Understand the different types of cameras that see in the dark - which one is best...
Night vision cameras can be broken into three types based upon the method of seeing in darkness: Thermal Imaging, Low-Light Intensifiers and Near Infrared Illumination. We will explore all three in this article.
Most Digital Cameras: No True Night Vision Capability
Digital cameras that have a "night mode" for seeing in the dark typically lengthen the exposure time as a method of capturing as much light as possible. They rely on the flash unit of the camera to see in the dark. Using a digital camera in this fashion is not good for ghost hunting due to the lengthened exposure coupled with flash causing strange light bars and hazes, usually, orange in color. Plus, using the camera flash in darkness will illuminate dust, moisture, insects, lint and pollen in front of the lens, making them appear to be balls of light. Many ghost hunters mistake these light balls for ghosts. They are not. Night mode is only supposed to be used with a tripod (to make the camera completely stationary). Any ever-so-slight movement of the camera will produce the light bars or haze. Did we mention that the flash also disrupts the environment?
Digital Cameras and Camcorders with Night Vision: Limited Ability
Cameras and camcorders are often used for ghost hunting that use Near Infrared Illumination. The amount of Near Infrared that reaches the camera's sensor (CMOS or CCD) can vary depending upon the camera and the filtering put in place. As a best scenario, older Sony camcorders with Nightshot had an Infrared-cut filter, like most cameras and video cameras. But what made the Sony models different was that the IR cut filter was designed to move out of the way when the Nightshot feature was activated, allowing Near Infrared to reach the camcorder's sensor. Also, a small Infrared light turned on when in the NightShot mode. (An IR cut filter blocks Near Infrared from reaching the camera's eye - the sensor. For normal photographs, blocking Infrared light is imperative if we want the camera or camcorder to see and record images in what we consider to be normal colors - the visible range of light.) Newer Sony camcorders with Nightshot do not work the same way as the old models from before August 1998. In fact, most units made later are not able to see outdoors when the Nightshot is used.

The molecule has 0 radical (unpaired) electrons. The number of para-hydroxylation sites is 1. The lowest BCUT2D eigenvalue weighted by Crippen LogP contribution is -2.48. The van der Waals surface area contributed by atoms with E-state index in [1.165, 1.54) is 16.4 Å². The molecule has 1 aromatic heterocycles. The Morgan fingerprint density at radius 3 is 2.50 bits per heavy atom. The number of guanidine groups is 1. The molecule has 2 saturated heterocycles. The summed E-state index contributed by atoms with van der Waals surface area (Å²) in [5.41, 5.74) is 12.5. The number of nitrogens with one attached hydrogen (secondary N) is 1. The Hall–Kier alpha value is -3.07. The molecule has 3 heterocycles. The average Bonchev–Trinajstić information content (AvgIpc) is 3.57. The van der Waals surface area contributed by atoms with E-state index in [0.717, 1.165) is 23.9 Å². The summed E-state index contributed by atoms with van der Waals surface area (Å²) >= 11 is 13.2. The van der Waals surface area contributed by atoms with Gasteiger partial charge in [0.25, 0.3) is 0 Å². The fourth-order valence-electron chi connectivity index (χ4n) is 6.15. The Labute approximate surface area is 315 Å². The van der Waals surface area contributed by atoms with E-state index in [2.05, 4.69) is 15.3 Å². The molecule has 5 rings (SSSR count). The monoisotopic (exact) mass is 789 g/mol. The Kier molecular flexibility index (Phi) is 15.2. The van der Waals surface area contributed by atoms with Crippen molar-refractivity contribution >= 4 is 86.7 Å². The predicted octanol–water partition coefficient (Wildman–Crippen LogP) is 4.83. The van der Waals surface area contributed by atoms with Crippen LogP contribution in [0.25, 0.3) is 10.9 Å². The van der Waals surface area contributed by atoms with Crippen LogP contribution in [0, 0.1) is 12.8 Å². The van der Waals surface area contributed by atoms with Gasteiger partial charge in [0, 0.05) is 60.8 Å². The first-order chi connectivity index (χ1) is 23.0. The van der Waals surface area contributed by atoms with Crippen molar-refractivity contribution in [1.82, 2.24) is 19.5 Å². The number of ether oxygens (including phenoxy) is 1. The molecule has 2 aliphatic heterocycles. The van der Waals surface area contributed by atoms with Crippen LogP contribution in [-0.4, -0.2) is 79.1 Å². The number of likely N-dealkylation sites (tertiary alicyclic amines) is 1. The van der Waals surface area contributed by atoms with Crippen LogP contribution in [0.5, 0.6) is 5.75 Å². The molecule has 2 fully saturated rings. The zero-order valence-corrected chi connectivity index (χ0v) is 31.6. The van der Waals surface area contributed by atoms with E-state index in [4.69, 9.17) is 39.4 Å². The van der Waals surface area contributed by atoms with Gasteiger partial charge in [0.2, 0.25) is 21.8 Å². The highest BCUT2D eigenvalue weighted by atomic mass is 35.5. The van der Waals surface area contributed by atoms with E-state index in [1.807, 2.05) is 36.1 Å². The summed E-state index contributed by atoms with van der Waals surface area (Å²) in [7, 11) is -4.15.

Commercial digital cameras that are advertised as having night vision capability must filter the lens in some way for the camera to still take photographs in normal colors. Either the filter is removed when the night vision is turned on (typically IR LEDs are mounted near or around the camera lens), or a small range of the Near Infrared spectrum is visible in order to see in the dark. Many of these cameras, typically, do not work well outdoors, if at all, like the Sony video camcorders. Often, they are confused by ghost hunters as being the same as "full spectrum." They are not.
Full Spectrum / Multi-Spectrum Cameras: The Way to Go Ghost Hunting